The scale of this weekend’s anti-austerity protests in Spain spells political instability ahead for the country. Despite an influx of investor capital into the country’s export sector, the rest of Spain’s economy continues to lag, especially in creating employment for millions of young people.
“There’s a lot of frustration from all sides with the political establishment,” says our correspondent in Madrid. “Spain’s recovery, like much of the periphery, is a two-sided story. Some sectors are certainly benefiting, and there is growth, and there is job creation in some very specific sectors. But for broader society, there is no recovery.”
The hundreds of thousands of protesters who turned out Saturday are looking for the government to roll back deep austerity cuts in health-care, education, and the welfare state. Frustration with the rising cost of living and an unemployment problem that will take at least a decade to clear up has brought even center-right voters into the anti-austerity fold. But with fiscal targets mandated by the European Union, politicians’ hands are mostly tied, our correspondent notes.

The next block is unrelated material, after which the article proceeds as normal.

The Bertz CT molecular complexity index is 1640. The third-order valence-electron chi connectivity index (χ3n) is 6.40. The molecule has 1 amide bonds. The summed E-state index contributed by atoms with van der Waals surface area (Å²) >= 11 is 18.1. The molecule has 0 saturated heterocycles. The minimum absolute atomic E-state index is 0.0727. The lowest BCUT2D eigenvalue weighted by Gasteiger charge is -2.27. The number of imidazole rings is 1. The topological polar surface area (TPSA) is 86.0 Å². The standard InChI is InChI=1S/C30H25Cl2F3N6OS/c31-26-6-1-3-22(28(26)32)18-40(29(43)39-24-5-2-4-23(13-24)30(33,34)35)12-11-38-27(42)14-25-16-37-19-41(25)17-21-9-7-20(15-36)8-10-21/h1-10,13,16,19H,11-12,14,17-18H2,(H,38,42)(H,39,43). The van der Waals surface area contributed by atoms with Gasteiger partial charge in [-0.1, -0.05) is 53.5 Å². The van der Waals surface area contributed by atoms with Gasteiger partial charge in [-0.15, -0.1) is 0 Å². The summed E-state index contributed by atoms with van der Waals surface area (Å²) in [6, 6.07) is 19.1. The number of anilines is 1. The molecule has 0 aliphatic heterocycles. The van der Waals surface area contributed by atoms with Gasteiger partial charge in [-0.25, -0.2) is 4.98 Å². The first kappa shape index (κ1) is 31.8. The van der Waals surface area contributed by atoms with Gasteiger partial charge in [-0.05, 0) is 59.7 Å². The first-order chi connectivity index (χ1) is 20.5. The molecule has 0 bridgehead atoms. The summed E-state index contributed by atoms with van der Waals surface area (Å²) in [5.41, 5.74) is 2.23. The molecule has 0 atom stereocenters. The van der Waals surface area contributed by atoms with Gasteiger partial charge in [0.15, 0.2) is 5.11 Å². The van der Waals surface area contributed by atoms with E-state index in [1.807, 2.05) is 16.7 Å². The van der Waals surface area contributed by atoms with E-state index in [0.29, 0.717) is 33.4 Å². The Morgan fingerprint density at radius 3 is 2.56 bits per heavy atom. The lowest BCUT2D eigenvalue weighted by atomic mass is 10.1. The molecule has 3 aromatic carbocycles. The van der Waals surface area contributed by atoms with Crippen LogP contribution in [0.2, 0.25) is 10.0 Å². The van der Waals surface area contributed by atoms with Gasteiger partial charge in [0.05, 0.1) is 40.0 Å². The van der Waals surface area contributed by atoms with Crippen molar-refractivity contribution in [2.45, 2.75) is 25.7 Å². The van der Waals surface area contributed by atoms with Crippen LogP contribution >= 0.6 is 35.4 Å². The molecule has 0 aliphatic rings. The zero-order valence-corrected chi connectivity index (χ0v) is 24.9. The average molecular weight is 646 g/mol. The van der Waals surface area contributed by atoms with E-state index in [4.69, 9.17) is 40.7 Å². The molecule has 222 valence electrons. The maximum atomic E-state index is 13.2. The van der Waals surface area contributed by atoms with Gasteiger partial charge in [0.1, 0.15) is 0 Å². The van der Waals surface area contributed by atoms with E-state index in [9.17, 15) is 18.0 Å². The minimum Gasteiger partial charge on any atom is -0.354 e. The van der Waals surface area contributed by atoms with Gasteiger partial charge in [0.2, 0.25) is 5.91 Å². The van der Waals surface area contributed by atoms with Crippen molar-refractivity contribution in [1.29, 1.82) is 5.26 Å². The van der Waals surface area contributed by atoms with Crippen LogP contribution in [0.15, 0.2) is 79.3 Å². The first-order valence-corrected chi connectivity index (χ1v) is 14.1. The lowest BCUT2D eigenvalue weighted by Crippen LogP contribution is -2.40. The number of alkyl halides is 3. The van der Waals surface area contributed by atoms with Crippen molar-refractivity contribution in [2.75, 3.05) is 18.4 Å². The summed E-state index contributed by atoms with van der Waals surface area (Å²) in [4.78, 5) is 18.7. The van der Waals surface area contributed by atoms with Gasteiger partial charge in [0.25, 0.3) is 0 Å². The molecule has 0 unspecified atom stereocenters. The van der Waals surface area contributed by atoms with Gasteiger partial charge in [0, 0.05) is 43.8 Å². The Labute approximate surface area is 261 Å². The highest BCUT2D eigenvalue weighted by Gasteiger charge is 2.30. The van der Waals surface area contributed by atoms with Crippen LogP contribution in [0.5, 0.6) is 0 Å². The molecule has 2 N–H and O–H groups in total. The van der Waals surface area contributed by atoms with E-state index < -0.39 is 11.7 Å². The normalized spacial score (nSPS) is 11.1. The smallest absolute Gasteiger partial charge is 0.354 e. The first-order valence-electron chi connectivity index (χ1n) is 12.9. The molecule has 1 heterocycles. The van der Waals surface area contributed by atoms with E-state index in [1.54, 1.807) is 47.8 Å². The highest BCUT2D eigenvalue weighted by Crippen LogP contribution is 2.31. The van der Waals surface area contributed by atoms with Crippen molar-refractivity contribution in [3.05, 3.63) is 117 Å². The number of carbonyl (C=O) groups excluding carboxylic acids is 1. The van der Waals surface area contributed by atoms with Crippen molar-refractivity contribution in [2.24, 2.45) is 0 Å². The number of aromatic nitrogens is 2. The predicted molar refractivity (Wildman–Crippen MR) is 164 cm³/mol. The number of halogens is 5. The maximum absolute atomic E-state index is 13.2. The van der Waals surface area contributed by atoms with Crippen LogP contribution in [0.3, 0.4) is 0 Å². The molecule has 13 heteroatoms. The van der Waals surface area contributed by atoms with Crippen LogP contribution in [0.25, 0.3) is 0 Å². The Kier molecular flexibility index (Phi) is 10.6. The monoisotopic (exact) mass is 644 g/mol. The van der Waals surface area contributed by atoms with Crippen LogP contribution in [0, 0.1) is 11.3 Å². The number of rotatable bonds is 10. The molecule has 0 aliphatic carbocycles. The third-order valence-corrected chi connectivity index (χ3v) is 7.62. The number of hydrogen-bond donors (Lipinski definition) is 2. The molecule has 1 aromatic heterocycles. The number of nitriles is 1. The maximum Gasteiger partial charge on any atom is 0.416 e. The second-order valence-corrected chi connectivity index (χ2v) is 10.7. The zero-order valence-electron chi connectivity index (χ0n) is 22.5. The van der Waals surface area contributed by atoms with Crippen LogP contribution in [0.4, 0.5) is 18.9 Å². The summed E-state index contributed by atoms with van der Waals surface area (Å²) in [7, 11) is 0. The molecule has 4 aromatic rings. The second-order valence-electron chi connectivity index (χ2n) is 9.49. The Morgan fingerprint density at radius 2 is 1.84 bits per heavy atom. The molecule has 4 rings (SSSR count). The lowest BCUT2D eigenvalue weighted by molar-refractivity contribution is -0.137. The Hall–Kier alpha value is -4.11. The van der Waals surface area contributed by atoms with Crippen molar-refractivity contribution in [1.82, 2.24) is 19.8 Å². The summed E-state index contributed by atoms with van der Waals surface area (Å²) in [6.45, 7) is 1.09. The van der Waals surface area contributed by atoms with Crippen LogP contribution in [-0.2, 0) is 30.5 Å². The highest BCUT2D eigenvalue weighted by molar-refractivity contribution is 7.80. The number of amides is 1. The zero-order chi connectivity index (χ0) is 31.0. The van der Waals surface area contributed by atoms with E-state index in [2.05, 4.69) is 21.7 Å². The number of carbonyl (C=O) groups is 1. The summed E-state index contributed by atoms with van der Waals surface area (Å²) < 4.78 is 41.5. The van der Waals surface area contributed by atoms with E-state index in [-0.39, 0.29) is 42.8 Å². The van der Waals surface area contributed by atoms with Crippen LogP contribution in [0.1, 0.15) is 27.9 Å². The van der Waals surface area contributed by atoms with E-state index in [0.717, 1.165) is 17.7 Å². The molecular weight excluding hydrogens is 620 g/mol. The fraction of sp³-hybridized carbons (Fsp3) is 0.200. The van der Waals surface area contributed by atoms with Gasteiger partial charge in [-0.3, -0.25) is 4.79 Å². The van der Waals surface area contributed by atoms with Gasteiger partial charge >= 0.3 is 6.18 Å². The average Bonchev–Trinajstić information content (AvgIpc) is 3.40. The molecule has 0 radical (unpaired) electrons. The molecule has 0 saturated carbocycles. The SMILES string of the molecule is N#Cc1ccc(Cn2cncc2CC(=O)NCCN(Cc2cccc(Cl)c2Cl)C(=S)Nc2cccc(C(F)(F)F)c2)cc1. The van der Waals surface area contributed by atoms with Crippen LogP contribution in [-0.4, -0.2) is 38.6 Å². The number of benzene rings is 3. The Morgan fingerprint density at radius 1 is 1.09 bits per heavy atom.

The ruling center-right party looks increasingly weak heading into a trio of elections over the next year and a half. The ruling party hasn’t even fielded its candidate for European parliamentary elections in May, essentially throwing in the towel, our correspondent says.... For the rest of the story, continue reading at our new business publication Monitor Global Outlook.